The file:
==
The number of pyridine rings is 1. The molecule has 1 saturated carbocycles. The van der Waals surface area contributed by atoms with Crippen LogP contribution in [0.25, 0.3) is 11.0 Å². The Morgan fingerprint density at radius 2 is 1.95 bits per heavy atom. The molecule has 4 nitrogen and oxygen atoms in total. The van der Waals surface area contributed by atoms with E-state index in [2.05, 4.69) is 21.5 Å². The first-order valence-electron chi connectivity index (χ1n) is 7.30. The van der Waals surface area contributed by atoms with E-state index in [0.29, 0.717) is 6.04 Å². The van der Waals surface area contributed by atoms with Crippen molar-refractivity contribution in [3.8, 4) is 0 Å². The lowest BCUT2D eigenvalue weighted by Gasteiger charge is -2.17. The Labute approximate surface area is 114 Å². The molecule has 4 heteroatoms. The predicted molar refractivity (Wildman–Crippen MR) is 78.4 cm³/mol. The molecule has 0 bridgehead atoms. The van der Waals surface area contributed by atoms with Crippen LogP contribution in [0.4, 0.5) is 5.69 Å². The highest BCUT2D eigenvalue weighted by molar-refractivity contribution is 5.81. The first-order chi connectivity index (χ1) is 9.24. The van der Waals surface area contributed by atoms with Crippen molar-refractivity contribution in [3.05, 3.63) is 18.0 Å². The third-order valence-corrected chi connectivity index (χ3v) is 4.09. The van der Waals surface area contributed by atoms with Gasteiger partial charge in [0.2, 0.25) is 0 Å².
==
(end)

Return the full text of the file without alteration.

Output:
The number of pyridine rings is 1. The molecule has 1 saturated carbocycles. The van der Waals surface area contributed by atoms with Crippen LogP contribution in [0.25, 0.3) is 11.0 Å². The Morgan fingerprint density at radius 2 is 1.95 bits per heavy atom. The molecule has 4 nitrogen and oxygen atoms in total. The van der Waals surface area contributed by atoms with E-state index in [2.05, 4.69) is 21.5 Å². The first-order valence-electron chi connectivity index (χ1n) is 7.30. The van der Waals surface area contributed by atoms with E-state index in [0.29, 0.717) is 6.04 Å². The van der Waals surface area contributed by atoms with Crippen molar-refractivity contribution in [3.8, 4) is 0 Å². The lowest BCUT2D eigenvalue weighted by Gasteiger charge is -2.17. The Labute approximate surface area is 114 Å². The molecule has 4 heteroatoms. The predicted molar refractivity (Wildman–Crippen MR) is 78.4 cm³/mol. The molecule has 0 bridgehead atoms. The van der Waals surface area contributed by atoms with Crippen LogP contribution in [0.4, 0.5) is 5.69 Å². The highest BCUT2D eigenvalue weighted by molar-refractivity contribution is 5.81. The first-order chi connectivity index (χ1) is 9.24. The van der Waals surface area contributed by atoms with Crippen molar-refractivity contribution in [3.05, 3.63) is 18.0 Å². The third-order valence-corrected chi connectivity index (χ3v) is 4.09. The van der Waals surface area contributed by atoms with Gasteiger partial charge in [0.2, 0.25) is 0 Å².